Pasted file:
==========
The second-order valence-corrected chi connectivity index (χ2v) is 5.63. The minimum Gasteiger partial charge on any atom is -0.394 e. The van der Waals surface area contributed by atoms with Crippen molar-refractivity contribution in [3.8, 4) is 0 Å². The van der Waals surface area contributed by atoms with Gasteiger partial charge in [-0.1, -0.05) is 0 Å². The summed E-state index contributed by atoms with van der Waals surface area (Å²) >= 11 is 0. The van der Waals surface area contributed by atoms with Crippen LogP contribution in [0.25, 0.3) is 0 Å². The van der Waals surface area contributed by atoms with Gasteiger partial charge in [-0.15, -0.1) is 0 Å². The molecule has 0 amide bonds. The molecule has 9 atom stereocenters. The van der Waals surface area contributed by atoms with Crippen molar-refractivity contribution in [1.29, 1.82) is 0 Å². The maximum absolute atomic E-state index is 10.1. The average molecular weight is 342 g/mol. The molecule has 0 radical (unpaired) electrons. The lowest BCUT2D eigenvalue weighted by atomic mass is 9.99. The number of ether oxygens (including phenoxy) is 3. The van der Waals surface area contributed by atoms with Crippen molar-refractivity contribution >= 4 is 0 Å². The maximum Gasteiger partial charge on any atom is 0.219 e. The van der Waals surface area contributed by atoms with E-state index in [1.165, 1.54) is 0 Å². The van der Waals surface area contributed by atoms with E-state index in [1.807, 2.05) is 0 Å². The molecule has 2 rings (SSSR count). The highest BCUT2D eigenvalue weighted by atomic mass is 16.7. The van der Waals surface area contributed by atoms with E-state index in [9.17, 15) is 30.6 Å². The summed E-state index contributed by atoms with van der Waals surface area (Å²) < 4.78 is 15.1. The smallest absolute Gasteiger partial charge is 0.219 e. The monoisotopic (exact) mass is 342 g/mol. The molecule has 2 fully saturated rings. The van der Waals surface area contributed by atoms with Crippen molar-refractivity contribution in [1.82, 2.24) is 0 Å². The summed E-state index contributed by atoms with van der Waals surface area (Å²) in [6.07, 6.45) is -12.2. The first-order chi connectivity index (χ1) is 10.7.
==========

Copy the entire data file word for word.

The second-order valence-corrected chi connectivity index (χ2v) is 5.63. The minimum Gasteiger partial charge on any atom is -0.394 e. The van der Waals surface area contributed by atoms with Crippen molar-refractivity contribution in [3.8, 4) is 0 Å². The van der Waals surface area contributed by atoms with Gasteiger partial charge in [-0.1, -0.05) is 0 Å². The summed E-state index contributed by atoms with van der Waals surface area (Å²) >= 11 is 0. The van der Waals surface area contributed by atoms with Crippen LogP contribution in [0.25, 0.3) is 0 Å². The van der Waals surface area contributed by atoms with Gasteiger partial charge in [-0.15, -0.1) is 0 Å². The molecule has 0 amide bonds. The molecule has 9 atom stereocenters. The van der Waals surface area contributed by atoms with Crippen molar-refractivity contribution in [1.29, 1.82) is 0 Å². The maximum absolute atomic E-state index is 10.1. The average molecular weight is 342 g/mol. The molecule has 0 radical (unpaired) electrons. The lowest BCUT2D eigenvalue weighted by atomic mass is 9.99. The number of ether oxygens (including phenoxy) is 3. The van der Waals surface area contributed by atoms with Crippen molar-refractivity contribution >= 4 is 0 Å². The maximum Gasteiger partial charge on any atom is 0.219 e. The van der Waals surface area contributed by atoms with E-state index in [1.165, 1.54) is 0 Å². The van der Waals surface area contributed by atoms with E-state index in [1.807, 2.05) is 0 Å². The molecule has 2 rings (SSSR count). The highest BCUT2D eigenvalue weighted by atomic mass is 16.7. The van der Waals surface area contributed by atoms with E-state index in [9.17, 15) is 30.6 Å². The summed E-state index contributed by atoms with van der Waals surface area (Å²) < 4.78 is 15.1. The smallest absolute Gasteiger partial charge is 0.219 e. The monoisotopic (exact) mass is 342 g/mol. The molecule has 2 fully saturated rings. The van der Waals surface area contributed by atoms with Crippen molar-refractivity contribution in [1.82, 2.24) is 0 Å². The summed E-state index contributed by atoms with van der Waals surface area (Å²) in [6.07, 6.45) is -12.2. The first-order chi connectivity index (χ1) is 10.7.